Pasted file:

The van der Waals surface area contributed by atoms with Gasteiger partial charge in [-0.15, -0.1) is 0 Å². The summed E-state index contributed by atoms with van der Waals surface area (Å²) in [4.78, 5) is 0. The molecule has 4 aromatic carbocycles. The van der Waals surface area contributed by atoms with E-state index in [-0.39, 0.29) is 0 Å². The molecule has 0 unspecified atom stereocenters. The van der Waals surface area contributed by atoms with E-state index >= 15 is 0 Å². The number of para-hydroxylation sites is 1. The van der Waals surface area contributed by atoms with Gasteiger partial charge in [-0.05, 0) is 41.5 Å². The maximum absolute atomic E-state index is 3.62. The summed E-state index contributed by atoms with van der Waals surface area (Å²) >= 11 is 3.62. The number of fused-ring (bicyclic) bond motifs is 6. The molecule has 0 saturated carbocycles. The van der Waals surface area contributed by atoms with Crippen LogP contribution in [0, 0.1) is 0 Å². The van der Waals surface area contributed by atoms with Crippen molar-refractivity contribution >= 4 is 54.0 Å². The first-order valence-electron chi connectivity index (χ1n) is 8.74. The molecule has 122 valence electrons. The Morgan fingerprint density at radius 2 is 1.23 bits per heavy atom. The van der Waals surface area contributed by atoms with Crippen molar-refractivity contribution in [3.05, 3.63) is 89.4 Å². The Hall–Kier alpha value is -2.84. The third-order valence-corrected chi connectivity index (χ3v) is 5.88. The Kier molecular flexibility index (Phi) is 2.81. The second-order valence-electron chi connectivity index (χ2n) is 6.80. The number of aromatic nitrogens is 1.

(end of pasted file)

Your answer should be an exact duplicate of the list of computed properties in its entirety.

The van der Waals surface area contributed by atoms with Gasteiger partial charge in [-0.15, -0.1) is 0 Å². The summed E-state index contributed by atoms with van der Waals surface area (Å²) in [4.78, 5) is 0. The molecule has 4 aromatic carbocycles. The van der Waals surface area contributed by atoms with E-state index in [-0.39, 0.29) is 0 Å². The molecule has 0 unspecified atom stereocenters. The van der Waals surface area contributed by atoms with E-state index >= 15 is 0 Å². The number of para-hydroxylation sites is 1. The van der Waals surface area contributed by atoms with Gasteiger partial charge in [-0.05, 0) is 41.5 Å². The maximum absolute atomic E-state index is 3.62. The summed E-state index contributed by atoms with van der Waals surface area (Å²) >= 11 is 3.62. The number of fused-ring (bicyclic) bond motifs is 6. The molecule has 0 saturated carbocycles. The van der Waals surface area contributed by atoms with Crippen LogP contribution in [0, 0.1) is 0 Å². The van der Waals surface area contributed by atoms with Crippen molar-refractivity contribution >= 4 is 54.0 Å². The first-order valence-electron chi connectivity index (χ1n) is 8.74. The molecule has 122 valence electrons. The Morgan fingerprint density at radius 2 is 1.23 bits per heavy atom. The van der Waals surface area contributed by atoms with Crippen molar-refractivity contribution in [3.05, 3.63) is 89.4 Å². The Hall–Kier alpha value is -2.84. The third-order valence-corrected chi connectivity index (χ3v) is 5.88. The Kier molecular flexibility index (Phi) is 2.81. The second-order valence-electron chi connectivity index (χ2n) is 6.80. The number of aromatic nitrogens is 1.